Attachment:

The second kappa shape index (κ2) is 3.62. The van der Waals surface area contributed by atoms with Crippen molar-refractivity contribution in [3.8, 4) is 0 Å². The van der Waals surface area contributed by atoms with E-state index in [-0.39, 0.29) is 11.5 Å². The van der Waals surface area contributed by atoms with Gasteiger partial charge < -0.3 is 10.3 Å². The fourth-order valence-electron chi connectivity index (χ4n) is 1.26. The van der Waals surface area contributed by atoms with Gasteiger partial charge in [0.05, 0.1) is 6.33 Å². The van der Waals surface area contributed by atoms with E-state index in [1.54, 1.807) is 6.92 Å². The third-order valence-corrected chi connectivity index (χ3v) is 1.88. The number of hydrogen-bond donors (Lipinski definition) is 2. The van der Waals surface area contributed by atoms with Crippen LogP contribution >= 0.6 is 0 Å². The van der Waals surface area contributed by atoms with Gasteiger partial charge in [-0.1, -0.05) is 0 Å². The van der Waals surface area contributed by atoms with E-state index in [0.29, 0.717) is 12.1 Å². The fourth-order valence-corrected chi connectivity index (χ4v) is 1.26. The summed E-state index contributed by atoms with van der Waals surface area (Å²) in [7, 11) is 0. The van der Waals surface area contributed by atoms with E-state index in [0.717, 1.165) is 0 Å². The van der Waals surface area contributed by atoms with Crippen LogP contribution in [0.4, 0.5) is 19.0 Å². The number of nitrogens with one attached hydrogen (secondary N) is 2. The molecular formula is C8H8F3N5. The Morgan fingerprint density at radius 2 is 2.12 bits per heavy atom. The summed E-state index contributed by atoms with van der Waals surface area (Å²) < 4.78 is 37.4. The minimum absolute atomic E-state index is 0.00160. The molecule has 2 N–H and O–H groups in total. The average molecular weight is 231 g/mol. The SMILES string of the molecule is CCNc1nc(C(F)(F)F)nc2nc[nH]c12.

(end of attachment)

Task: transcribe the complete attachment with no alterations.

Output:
The second kappa shape index (κ2) is 3.62. The van der Waals surface area contributed by atoms with Crippen molar-refractivity contribution in [3.8, 4) is 0 Å². The van der Waals surface area contributed by atoms with E-state index in [-0.39, 0.29) is 11.5 Å². The van der Waals surface area contributed by atoms with Gasteiger partial charge < -0.3 is 10.3 Å². The fourth-order valence-electron chi connectivity index (χ4n) is 1.26. The van der Waals surface area contributed by atoms with Gasteiger partial charge in [0.05, 0.1) is 6.33 Å². The van der Waals surface area contributed by atoms with E-state index in [1.54, 1.807) is 6.92 Å². The third-order valence-corrected chi connectivity index (χ3v) is 1.88. The number of hydrogen-bond donors (Lipinski definition) is 2. The van der Waals surface area contributed by atoms with Crippen LogP contribution >= 0.6 is 0 Å². The van der Waals surface area contributed by atoms with Gasteiger partial charge in [-0.1, -0.05) is 0 Å². The van der Waals surface area contributed by atoms with E-state index in [0.29, 0.717) is 12.1 Å². The fourth-order valence-corrected chi connectivity index (χ4v) is 1.26. The summed E-state index contributed by atoms with van der Waals surface area (Å²) in [7, 11) is 0. The van der Waals surface area contributed by atoms with E-state index in [0.717, 1.165) is 0 Å². The van der Waals surface area contributed by atoms with Crippen LogP contribution in [0.4, 0.5) is 19.0 Å². The number of nitrogens with one attached hydrogen (secondary N) is 2. The molecular formula is C8H8F3N5. The Morgan fingerprint density at radius 2 is 2.12 bits per heavy atom. The summed E-state index contributed by atoms with van der Waals surface area (Å²) < 4.78 is 37.4. The minimum absolute atomic E-state index is 0.00160. The molecule has 2 N–H and O–H groups in total. The average molecular weight is 231 g/mol. The SMILES string of the molecule is CCNc1nc(C(F)(F)F)nc2nc[nH]c12.